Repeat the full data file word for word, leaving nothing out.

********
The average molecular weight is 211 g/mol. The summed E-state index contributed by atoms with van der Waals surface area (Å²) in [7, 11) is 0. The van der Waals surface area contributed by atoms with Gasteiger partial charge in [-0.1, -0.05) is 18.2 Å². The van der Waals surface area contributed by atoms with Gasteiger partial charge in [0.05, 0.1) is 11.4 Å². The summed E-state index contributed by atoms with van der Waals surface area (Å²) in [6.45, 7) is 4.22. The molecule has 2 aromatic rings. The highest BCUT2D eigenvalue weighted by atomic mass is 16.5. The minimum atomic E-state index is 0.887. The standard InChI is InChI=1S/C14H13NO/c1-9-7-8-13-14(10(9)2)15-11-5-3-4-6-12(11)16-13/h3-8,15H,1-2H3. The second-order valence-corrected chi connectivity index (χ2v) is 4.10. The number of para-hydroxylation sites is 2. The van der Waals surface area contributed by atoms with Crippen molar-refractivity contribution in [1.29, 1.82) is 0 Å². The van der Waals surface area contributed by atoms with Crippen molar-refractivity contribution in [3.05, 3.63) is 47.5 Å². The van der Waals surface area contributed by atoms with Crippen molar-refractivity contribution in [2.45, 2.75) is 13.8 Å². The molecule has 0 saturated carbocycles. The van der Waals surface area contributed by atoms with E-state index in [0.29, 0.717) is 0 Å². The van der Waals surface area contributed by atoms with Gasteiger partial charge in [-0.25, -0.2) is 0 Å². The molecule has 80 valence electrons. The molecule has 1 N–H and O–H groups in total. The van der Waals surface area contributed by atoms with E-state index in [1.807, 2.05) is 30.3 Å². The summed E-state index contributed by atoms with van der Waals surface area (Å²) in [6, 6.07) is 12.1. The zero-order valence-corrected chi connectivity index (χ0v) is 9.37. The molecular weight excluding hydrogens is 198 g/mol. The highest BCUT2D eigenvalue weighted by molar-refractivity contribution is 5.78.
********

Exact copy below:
The average molecular weight is 211 g/mol. The summed E-state index contributed by atoms with van der Waals surface area (Å²) in [7, 11) is 0. The van der Waals surface area contributed by atoms with Gasteiger partial charge in [-0.1, -0.05) is 18.2 Å². The van der Waals surface area contributed by atoms with Gasteiger partial charge in [0.05, 0.1) is 11.4 Å². The summed E-state index contributed by atoms with van der Waals surface area (Å²) in [6.45, 7) is 4.22. The molecule has 2 aromatic rings. The highest BCUT2D eigenvalue weighted by atomic mass is 16.5. The minimum atomic E-state index is 0.887. The standard InChI is InChI=1S/C14H13NO/c1-9-7-8-13-14(10(9)2)15-11-5-3-4-6-12(11)16-13/h3-8,15H,1-2H3. The second-order valence-corrected chi connectivity index (χ2v) is 4.10. The number of para-hydroxylation sites is 2. The van der Waals surface area contributed by atoms with Crippen molar-refractivity contribution in [1.29, 1.82) is 0 Å². The van der Waals surface area contributed by atoms with Crippen molar-refractivity contribution in [3.05, 3.63) is 47.5 Å². The van der Waals surface area contributed by atoms with Crippen molar-refractivity contribution in [2.45, 2.75) is 13.8 Å². The molecule has 0 saturated carbocycles. The van der Waals surface area contributed by atoms with E-state index in [0.29, 0.717) is 0 Å². The van der Waals surface area contributed by atoms with Gasteiger partial charge in [-0.25, -0.2) is 0 Å². The molecule has 80 valence electrons. The molecule has 1 N–H and O–H groups in total. The van der Waals surface area contributed by atoms with E-state index in [1.807, 2.05) is 30.3 Å². The summed E-state index contributed by atoms with van der Waals surface area (Å²) in [6, 6.07) is 12.1. The zero-order valence-corrected chi connectivity index (χ0v) is 9.37. The molecular weight excluding hydrogens is 198 g/mol. The highest BCUT2D eigenvalue weighted by molar-refractivity contribution is 5.78.